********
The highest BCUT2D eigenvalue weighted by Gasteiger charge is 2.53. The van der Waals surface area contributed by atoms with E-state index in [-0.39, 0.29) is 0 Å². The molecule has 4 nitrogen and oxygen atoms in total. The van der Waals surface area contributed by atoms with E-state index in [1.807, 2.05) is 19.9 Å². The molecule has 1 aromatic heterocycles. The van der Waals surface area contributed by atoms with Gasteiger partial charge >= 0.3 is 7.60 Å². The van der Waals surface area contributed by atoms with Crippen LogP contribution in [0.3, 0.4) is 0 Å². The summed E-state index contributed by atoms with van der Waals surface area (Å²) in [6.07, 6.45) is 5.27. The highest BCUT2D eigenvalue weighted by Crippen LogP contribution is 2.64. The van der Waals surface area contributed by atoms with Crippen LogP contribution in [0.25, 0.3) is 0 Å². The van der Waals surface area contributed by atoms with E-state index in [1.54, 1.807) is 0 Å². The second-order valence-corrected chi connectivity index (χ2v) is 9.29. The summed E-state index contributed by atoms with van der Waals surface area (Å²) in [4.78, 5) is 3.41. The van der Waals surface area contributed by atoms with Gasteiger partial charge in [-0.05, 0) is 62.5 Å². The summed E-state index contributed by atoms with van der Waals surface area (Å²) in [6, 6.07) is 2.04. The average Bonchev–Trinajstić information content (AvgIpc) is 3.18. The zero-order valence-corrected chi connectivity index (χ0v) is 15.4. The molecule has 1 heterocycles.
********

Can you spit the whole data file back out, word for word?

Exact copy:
The highest BCUT2D eigenvalue weighted by Gasteiger charge is 2.53. The van der Waals surface area contributed by atoms with E-state index in [-0.39, 0.29) is 0 Å². The molecule has 4 nitrogen and oxygen atoms in total. The van der Waals surface area contributed by atoms with E-state index in [1.807, 2.05) is 19.9 Å². The molecule has 1 aromatic heterocycles. The van der Waals surface area contributed by atoms with Gasteiger partial charge >= 0.3 is 7.60 Å². The van der Waals surface area contributed by atoms with Crippen LogP contribution in [0.3, 0.4) is 0 Å². The summed E-state index contributed by atoms with van der Waals surface area (Å²) in [6.07, 6.45) is 5.27. The highest BCUT2D eigenvalue weighted by Crippen LogP contribution is 2.64. The van der Waals surface area contributed by atoms with Crippen LogP contribution in [0.25, 0.3) is 0 Å². The van der Waals surface area contributed by atoms with E-state index in [1.54, 1.807) is 0 Å². The second-order valence-corrected chi connectivity index (χ2v) is 9.29. The summed E-state index contributed by atoms with van der Waals surface area (Å²) in [4.78, 5) is 3.41. The van der Waals surface area contributed by atoms with Gasteiger partial charge in [-0.05, 0) is 62.5 Å². The summed E-state index contributed by atoms with van der Waals surface area (Å²) in [6, 6.07) is 2.04. The average Bonchev–Trinajstić information content (AvgIpc) is 3.18. The zero-order valence-corrected chi connectivity index (χ0v) is 15.4. The molecule has 1 heterocycles.